Descriptive analyses to estimate the mean number of patients and the number of operations over 7 years, as well as the number of patients and operations per 100,000 people, were performed using PASW Statistics ver. 18.0 (SPSS Inc., Chicago, IL, USA). We conducted annual trend analyses with Spearman's rank correlation test. Annual changes in the female- to-male surgery ratio and the trend regarding the ratio of the number of operations to the number of patients receiving operations were estimated using Spearman's rank correlation test. For the trend of the age group to show the peak increase rate of operations compared to 2006 was analyzed using GraphPad Prism ver. 6 (GraphPad Software, San Diego, CA, USA).

Results

The average number of patients who underwent operation from 2006 to 2012 was 264,934 in the total population, with an average of 106,919 for men and 158,015 for women. The average number of operations over the 7 years was 138,904 for men and 222,572 for women. The average number of patients per 100,000 people over the 7 years was 423.13 for men and 630.18 for women. The average number of operations per 100,000 people over the 7 years was 549.59 for men and 887.44 for women. Over a 7-year period, there was a larger number of surgeries performed on female patients than male patients (Table 1). However, both sexes showed an increase over time in number of patients, number of operations, number of patients per 100,000 people, and number of operations per 100,000 people (p < 0.001).
The peak age group of patients receiving surgery and of the total number of operations was 70- to 74-year-olds among both men and women, regardless of investigation year (Fig. 1A, 1B). For the number of operations per 100,000 people, the peak age groups were men 80- to 84-years-old and women 75- to 79-years-old (Fig. 1C, 1D).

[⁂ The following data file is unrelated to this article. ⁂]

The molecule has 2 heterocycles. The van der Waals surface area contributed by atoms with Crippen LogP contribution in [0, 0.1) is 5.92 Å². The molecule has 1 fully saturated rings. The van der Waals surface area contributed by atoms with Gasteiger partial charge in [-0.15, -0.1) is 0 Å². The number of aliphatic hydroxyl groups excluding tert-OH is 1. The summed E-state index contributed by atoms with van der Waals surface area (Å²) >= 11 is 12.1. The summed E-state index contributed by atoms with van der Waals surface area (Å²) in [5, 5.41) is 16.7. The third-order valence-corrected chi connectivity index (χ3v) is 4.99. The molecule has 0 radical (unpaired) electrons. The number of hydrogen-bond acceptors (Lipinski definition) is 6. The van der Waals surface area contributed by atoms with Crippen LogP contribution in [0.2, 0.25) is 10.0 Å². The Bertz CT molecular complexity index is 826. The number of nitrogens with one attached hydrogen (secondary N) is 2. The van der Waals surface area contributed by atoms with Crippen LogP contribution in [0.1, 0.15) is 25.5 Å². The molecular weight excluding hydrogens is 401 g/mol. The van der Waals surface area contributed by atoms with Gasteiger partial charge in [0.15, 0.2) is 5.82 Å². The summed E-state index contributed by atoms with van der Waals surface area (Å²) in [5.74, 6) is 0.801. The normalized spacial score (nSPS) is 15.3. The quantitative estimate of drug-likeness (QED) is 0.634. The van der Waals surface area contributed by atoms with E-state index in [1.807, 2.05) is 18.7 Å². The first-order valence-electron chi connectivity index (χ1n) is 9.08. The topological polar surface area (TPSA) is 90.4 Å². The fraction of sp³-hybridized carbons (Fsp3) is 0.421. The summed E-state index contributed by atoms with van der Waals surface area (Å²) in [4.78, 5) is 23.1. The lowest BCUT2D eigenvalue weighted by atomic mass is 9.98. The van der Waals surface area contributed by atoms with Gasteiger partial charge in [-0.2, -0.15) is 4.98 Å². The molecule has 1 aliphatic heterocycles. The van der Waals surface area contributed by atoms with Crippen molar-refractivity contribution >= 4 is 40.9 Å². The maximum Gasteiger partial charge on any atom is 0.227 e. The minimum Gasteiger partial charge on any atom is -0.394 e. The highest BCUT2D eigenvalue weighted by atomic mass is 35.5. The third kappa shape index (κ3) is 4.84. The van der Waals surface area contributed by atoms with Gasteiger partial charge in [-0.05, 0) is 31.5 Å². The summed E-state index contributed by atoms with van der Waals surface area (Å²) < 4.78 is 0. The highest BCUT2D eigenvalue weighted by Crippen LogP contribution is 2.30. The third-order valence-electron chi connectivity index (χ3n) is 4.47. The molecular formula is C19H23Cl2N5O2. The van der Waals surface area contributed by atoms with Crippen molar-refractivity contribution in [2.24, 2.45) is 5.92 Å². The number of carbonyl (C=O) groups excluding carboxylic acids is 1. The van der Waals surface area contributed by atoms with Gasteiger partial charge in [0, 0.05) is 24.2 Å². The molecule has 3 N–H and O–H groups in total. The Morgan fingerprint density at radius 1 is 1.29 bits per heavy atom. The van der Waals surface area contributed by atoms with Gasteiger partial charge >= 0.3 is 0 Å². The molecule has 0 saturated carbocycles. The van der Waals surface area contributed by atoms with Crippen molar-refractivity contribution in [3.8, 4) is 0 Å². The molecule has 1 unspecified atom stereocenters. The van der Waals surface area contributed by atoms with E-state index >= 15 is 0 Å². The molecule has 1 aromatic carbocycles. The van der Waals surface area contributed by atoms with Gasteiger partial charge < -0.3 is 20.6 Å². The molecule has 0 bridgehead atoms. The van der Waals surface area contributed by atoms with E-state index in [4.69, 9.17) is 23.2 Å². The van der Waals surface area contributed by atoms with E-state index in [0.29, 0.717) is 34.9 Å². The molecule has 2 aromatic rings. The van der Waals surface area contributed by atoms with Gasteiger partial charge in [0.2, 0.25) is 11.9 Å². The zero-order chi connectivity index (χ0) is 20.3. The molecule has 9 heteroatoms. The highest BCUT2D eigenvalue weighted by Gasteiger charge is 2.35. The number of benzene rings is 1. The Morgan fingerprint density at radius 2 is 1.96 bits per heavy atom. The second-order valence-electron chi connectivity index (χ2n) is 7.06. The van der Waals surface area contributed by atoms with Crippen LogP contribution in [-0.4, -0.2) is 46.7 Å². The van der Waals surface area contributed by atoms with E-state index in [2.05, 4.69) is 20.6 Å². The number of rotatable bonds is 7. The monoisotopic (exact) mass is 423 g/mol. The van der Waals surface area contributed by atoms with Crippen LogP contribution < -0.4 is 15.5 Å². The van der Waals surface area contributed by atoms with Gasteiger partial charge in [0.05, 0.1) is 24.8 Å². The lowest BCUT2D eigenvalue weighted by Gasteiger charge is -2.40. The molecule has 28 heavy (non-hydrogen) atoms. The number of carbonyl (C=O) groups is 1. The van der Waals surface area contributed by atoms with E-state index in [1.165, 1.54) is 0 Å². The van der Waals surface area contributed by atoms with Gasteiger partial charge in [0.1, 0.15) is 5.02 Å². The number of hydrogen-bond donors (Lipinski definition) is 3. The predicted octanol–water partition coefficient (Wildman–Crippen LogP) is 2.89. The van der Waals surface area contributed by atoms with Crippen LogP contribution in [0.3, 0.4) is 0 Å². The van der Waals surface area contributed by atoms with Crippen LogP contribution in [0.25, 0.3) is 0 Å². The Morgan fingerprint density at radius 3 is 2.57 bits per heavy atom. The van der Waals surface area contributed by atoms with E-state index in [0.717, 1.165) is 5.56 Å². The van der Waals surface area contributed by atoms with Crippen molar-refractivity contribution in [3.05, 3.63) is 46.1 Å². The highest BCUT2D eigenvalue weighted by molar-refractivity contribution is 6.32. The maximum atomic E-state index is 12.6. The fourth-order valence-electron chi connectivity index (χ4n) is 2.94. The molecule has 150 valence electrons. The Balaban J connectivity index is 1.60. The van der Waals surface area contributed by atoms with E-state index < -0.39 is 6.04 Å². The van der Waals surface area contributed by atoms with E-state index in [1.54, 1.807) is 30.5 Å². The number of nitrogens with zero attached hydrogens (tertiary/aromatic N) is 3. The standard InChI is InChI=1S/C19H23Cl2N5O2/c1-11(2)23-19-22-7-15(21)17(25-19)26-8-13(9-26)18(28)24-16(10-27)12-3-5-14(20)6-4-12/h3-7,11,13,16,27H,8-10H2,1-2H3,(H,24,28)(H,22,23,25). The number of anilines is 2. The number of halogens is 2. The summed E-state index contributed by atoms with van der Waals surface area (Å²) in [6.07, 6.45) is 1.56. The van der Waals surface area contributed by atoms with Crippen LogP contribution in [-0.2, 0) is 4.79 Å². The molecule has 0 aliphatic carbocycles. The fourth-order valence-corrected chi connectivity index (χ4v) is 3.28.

Considering the ratio of women-to-men cases in terms of number of operations, the absolute ratio of the number of operations was higher among women with a trend that declined each year from 1.70 in 2006 to 1.51 in 2012 (Spearman's rho = −0.964, p < 0.001). Additionally, women's share of the total number of operations decreased from 63.0% in 2006 to 60.2% in 2012 (Fig. 2A).
When we analyzed sex differences in terms of the number of operations per 100,000 people according to age group, men showed higher frequency among the 50- to 54-year-old group and among the ≥85-year-old group than women, and women showed higher frequency among the 55- to 79-year-old group than men, presenting a bimodal curve of sex difference (Fig. 2B).
The increase rate of the annual number of operations among women from 2007 to 2012 compared to 2006 hit a peak in 2007 and 2008 among the >85-year-old group and from 2009 among the 50- to 54-year-old group, indicating that there was an increase in cataract surgeries among relatively younger age groups (Fig. 3A). For men, the increase rate peaked in 2007, 2008, and 2009 in the >85-year-old group and from 2010 in the 75- to 79-year-old group, similar to the pattern observed in women (Fig. 3B).
The number of operations was higher than the number of patients for both men and women across all study years. The ratio of the number of operations to the number of patients showed a continuous increasing trend, from 1.25 (men) and 1.36 (women) in 2006 to 1.33 (men) and 1.44 (women) in 2012, with the number higher among women than men (Spearman's rho = 1.000, p < 0.001) (Fig. 4).